Biofuel Credit Prices Surge As The White House Hemorrhages Political Capital

by: Tristan R. Brown

Renewable Identification Numbers have rebounded strongly since early May, making it likely that merchant refiners' reported RIN expenditures in Q2 will be higher than originally expected.

The rise in RIN prices has coincided with the Trump administration's weakening political position, with some of the largest daily increases following news of branching investigations into White House activities.

Whereas RIN prices fell sharply following the election on the expectation that Carl Icahn would overhaul the RFS2 as regulatory reform czar, investors now believe that the changes won't happen.

RIN prices and refiners' RIN expenditure totals continue to be linked to the Trump administration's political outlook, although investors should be careful not to read too much into their impacts.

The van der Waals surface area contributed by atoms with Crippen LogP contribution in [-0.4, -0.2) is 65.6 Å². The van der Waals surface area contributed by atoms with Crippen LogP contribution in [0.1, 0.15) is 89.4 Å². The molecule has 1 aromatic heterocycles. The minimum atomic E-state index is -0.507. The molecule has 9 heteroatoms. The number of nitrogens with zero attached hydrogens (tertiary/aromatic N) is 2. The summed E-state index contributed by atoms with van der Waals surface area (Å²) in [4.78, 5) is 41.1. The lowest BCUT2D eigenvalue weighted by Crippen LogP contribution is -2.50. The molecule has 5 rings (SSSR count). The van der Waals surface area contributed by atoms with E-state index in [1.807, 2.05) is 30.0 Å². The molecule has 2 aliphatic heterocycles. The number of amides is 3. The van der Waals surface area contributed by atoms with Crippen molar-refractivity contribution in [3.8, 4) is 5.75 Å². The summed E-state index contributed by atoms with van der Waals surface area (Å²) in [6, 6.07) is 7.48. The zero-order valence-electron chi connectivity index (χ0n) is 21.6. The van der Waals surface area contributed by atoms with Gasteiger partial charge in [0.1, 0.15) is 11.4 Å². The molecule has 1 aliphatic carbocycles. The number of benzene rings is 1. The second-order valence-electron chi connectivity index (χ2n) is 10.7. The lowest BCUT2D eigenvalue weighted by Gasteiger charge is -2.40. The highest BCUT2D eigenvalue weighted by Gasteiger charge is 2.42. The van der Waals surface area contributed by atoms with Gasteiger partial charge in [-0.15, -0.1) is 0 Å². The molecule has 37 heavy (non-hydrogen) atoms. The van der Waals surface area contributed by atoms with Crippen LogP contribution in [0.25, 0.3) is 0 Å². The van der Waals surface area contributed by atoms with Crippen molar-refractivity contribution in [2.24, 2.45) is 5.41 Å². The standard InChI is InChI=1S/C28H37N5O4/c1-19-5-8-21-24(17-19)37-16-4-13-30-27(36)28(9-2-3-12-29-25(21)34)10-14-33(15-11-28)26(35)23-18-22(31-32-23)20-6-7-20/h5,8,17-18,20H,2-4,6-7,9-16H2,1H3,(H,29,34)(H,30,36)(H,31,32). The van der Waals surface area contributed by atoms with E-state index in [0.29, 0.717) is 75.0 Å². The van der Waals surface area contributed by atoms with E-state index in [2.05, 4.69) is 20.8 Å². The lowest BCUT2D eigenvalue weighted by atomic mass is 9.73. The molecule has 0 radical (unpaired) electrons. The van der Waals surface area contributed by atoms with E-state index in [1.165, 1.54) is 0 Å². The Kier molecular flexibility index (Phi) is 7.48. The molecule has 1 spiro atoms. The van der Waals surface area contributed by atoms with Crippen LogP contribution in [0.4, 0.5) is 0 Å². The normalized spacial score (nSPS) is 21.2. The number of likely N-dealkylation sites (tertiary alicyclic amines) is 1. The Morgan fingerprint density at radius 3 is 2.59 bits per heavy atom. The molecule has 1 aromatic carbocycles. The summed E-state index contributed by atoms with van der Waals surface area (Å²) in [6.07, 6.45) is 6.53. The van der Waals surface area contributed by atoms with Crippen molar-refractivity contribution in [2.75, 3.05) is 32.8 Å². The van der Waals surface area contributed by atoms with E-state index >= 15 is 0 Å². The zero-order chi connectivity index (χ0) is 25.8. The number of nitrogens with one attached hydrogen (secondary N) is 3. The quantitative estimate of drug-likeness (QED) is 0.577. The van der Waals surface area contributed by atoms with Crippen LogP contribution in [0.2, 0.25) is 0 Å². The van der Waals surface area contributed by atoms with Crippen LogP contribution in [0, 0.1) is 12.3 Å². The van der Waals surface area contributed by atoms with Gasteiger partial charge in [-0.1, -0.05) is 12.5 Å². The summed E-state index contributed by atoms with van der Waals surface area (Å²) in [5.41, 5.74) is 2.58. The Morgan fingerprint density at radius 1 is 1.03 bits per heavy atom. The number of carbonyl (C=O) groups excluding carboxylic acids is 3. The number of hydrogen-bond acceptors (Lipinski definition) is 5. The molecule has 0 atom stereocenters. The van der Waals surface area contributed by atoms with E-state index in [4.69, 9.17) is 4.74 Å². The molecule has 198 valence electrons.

The prices of the biofuel blending credits known as Renewable Identification Numbers [RIN] continue to stage an impressive comeback as Q2 draws to a close. U.S. refiners are required to obtain RINs, either by blending qualifying biofuel with refined fuels prior to retail or by purchasing RINs on the market outright in order to demonstrate the fulfillment of their biofuel blending obligations under the revised Renewable Fuel Standard [RFS2]. Independent (aka "merchant") refiners have found themselves purchasing most or all of their quota in recent years due to their lack of blending capacity. This has caused them to report large RIN expenditures in their quarterly earnings reports during past RIN price surges, with the price of the largest D6 RIN category moving as high as $1.18/gallon of ethanol equivalent in the last year. (Roughly 20 billion gallons of ethanol equivalent must be blended this year.)